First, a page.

National Heart, Lung, and Blood Institute Strategic Visioning Initiative Seeks Scientific Community’s Input

The National Heart, Lung, and Blood Institute (NHLBI) within the National Institutes of Health (NIH) is seeking the scientific community’s input in its Strategic Visioning Initiative. To help determine NHLBI’s future direction, the Institute is seeking the community’s participation in an “ongoing process that will inform its priority setting, decision making, and resource allocation.” The purpose of the Initiative is to develop the Institute’s priorities for the next decade. In the video launching the initiative, NHLBI director Gary H. Gibbons explained that he is asking the NHLBI community to help identify the most compelling questions and critical challenges that the Institute must attend to in the coming years if it is “to take advantage of emerging scientific opportunities and bold new approaches for actively promoting human health, as well as significantly reducing and preventing disease.” There are four Strategic Goals for the Strategic Visioning process that span the NHLIB’s mission: (1) research on normal health and disease in heart, lung, and blood systems (HLBS); (2) the translation of research for prevention, diagnosis, and treatment of HLBS diseases; (3) treatment of these diseases; and (4) the support of training and resources for biomedical researchers across the HLBS landscape. Gibbons emphasized that “collective brainpower” will produce the best ideas in issuing the request to the scientific community. The Institute’s visioning process will occur in three phases in order to engage the entire NHLBI community in identifying the most Compelling Questions and Critical Challenges in heart, lung, blood, and sleep research. According to NHLBI, the compelling questions address scientific knowledge gaps and opportunities. The questions probe a specific line of inquiry, reach beyond the scope of a single investigator-initiated project, require NHLBI facilitation, and are feasible within the next five to ten years. Critical challenges are defined as barriers or impediments that impede scientific progress or overcoming a challenge. The challenges will require enabling tools or resources, will result in significant impact, and similar to the compelling questions are feasible to overcome with in the next five to 10 years. Phase two of the Institute’s visioning process includes charting an actionable path for pursuing the compelling questions and critical challenges, followed by a third phase that will address measuring and evaluating the Institute’s progress in realizing its priorities. Questions and challenges submitted on or before May 15, 2015 will be reviewed and synthesized by NHLBI and advisory groups into a draft Scientific Priorities to be released later in the summer. Submissions sent after May 15, will be reviewed on a rolling basis for inclusion in future revisions.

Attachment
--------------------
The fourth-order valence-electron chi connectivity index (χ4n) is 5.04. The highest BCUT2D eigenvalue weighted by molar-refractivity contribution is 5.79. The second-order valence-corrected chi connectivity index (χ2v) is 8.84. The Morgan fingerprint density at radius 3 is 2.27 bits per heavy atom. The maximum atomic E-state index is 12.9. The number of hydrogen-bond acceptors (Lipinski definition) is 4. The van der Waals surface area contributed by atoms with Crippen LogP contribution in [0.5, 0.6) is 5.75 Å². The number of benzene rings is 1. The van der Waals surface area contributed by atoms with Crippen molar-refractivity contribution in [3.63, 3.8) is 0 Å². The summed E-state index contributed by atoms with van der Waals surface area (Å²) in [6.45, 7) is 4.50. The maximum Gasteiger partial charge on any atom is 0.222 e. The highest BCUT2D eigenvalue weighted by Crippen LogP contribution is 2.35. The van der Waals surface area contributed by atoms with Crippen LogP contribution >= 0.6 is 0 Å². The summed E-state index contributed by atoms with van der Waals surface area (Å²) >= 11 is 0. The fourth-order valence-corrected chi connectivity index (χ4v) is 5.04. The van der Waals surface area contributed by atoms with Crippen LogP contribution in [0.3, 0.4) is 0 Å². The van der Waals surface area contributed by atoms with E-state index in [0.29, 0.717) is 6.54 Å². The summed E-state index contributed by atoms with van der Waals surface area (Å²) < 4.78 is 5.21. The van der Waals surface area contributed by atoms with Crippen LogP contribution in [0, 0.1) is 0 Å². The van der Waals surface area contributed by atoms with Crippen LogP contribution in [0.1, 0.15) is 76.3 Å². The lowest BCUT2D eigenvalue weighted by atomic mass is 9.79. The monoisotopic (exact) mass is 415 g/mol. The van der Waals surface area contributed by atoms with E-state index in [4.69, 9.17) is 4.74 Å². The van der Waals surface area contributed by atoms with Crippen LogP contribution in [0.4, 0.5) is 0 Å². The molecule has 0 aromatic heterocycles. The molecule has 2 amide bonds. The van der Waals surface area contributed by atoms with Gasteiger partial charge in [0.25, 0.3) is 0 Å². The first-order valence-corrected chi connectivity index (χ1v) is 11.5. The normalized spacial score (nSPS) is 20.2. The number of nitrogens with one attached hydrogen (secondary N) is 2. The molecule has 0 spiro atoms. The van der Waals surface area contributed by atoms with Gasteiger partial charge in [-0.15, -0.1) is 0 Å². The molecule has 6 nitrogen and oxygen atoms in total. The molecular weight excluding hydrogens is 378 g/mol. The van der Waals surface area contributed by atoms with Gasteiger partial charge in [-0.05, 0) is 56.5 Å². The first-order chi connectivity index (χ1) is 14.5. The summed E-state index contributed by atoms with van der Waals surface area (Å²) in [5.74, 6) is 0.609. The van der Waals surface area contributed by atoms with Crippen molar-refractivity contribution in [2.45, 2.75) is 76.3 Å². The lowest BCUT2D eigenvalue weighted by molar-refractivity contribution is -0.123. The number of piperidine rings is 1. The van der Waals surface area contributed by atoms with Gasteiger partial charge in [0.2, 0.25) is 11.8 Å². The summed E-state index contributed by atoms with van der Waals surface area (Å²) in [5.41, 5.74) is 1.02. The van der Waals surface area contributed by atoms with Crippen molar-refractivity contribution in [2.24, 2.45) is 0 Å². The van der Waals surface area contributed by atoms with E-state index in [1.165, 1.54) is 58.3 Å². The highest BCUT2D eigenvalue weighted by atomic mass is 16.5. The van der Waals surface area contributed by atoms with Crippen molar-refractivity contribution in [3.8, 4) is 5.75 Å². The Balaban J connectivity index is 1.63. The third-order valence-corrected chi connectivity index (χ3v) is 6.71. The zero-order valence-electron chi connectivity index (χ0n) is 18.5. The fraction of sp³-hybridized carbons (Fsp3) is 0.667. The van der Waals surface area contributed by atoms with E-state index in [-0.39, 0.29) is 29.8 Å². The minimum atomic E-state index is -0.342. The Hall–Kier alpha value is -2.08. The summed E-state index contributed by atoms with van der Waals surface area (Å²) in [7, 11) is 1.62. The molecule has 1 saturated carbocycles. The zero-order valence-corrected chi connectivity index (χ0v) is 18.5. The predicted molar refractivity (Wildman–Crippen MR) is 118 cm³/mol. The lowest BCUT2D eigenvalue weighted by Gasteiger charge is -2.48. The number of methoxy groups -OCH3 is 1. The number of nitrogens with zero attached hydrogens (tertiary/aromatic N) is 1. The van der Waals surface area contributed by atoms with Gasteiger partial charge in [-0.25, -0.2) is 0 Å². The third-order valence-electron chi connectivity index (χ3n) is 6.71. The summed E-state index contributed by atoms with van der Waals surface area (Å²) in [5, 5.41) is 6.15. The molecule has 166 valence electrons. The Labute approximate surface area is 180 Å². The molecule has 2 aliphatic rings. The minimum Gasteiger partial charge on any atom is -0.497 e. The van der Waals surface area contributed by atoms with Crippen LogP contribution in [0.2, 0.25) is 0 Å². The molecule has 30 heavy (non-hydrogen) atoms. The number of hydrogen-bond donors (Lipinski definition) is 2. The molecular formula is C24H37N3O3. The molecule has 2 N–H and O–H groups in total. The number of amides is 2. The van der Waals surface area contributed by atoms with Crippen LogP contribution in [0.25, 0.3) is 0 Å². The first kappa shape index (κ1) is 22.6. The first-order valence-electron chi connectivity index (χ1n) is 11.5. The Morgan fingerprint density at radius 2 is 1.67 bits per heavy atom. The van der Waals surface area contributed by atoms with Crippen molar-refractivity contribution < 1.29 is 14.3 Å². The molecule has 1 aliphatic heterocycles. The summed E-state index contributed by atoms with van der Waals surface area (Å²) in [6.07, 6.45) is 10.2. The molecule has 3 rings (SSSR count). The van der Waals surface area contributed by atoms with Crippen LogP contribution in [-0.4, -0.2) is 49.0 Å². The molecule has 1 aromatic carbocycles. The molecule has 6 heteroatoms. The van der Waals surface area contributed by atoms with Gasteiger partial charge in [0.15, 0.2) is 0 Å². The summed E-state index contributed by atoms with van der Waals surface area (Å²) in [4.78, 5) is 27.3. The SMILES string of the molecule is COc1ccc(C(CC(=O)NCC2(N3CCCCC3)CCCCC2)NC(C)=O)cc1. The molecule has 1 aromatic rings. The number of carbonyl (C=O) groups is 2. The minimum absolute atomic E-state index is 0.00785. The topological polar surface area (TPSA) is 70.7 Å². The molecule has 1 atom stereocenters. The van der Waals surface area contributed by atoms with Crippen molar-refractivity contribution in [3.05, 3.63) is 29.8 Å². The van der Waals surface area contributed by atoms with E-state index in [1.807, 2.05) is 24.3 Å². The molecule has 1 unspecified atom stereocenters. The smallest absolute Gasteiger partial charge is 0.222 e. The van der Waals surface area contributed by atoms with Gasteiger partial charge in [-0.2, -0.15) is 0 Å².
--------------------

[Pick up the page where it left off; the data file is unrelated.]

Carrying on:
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Posted in Issue 6 (April 7), Update, Volume 34 (2015)

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